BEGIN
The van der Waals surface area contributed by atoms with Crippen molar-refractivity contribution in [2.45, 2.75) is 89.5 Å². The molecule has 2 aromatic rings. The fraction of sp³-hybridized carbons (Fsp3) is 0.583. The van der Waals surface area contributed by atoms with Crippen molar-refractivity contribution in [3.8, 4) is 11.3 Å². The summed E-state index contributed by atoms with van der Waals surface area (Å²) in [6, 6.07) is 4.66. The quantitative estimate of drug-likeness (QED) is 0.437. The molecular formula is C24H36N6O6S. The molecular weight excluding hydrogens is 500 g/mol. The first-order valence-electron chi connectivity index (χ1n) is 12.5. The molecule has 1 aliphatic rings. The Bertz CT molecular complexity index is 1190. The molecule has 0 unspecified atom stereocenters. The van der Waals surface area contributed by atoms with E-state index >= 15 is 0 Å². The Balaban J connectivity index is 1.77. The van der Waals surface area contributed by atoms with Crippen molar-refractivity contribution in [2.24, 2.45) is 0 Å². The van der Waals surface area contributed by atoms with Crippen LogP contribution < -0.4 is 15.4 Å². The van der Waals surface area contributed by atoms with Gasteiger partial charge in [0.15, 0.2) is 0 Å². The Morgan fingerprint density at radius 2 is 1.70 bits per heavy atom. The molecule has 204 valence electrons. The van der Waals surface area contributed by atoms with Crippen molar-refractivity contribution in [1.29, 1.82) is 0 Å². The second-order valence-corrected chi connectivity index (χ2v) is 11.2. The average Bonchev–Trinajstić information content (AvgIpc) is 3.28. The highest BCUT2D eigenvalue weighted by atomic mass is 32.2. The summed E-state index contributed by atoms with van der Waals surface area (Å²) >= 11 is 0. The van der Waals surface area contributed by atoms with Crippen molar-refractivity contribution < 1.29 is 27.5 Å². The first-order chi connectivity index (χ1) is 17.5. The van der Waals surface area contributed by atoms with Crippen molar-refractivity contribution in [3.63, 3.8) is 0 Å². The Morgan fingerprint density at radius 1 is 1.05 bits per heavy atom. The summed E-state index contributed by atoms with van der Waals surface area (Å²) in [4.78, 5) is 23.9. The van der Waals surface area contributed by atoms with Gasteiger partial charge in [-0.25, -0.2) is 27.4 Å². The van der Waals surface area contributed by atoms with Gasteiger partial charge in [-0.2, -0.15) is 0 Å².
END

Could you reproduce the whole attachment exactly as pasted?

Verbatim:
The van der Waals surface area contributed by atoms with Crippen molar-refractivity contribution in [2.45, 2.75) is 89.5 Å². The molecule has 2 aromatic rings. The fraction of sp³-hybridized carbons (Fsp3) is 0.583. The van der Waals surface area contributed by atoms with Crippen molar-refractivity contribution in [3.8, 4) is 11.3 Å². The summed E-state index contributed by atoms with van der Waals surface area (Å²) in [6, 6.07) is 4.66. The quantitative estimate of drug-likeness (QED) is 0.437. The molecular formula is C24H36N6O6S. The molecular weight excluding hydrogens is 500 g/mol. The first-order valence-electron chi connectivity index (χ1n) is 12.5. The molecule has 1 aliphatic rings. The Bertz CT molecular complexity index is 1190. The molecule has 0 unspecified atom stereocenters. The van der Waals surface area contributed by atoms with E-state index >= 15 is 0 Å². The Balaban J connectivity index is 1.77. The van der Waals surface area contributed by atoms with Crippen molar-refractivity contribution in [2.24, 2.45) is 0 Å². The van der Waals surface area contributed by atoms with Crippen LogP contribution < -0.4 is 15.4 Å². The van der Waals surface area contributed by atoms with Gasteiger partial charge in [0.15, 0.2) is 0 Å². The Morgan fingerprint density at radius 2 is 1.70 bits per heavy atom. The molecule has 204 valence electrons. The van der Waals surface area contributed by atoms with Crippen molar-refractivity contribution in [1.29, 1.82) is 0 Å². The second-order valence-corrected chi connectivity index (χ2v) is 11.2. The average Bonchev–Trinajstić information content (AvgIpc) is 3.28. The highest BCUT2D eigenvalue weighted by atomic mass is 32.2. The summed E-state index contributed by atoms with van der Waals surface area (Å²) >= 11 is 0. The van der Waals surface area contributed by atoms with Crippen molar-refractivity contribution < 1.29 is 27.5 Å². The first-order chi connectivity index (χ1) is 17.5. The van der Waals surface area contributed by atoms with Crippen molar-refractivity contribution in [3.63, 3.8) is 0 Å². The Morgan fingerprint density at radius 1 is 1.05 bits per heavy atom. The summed E-state index contributed by atoms with van der Waals surface area (Å²) in [4.78, 5) is 23.9. The van der Waals surface area contributed by atoms with Gasteiger partial charge in [-0.25, -0.2) is 27.4 Å². The van der Waals surface area contributed by atoms with Gasteiger partial charge in [-0.2, -0.15) is 0 Å².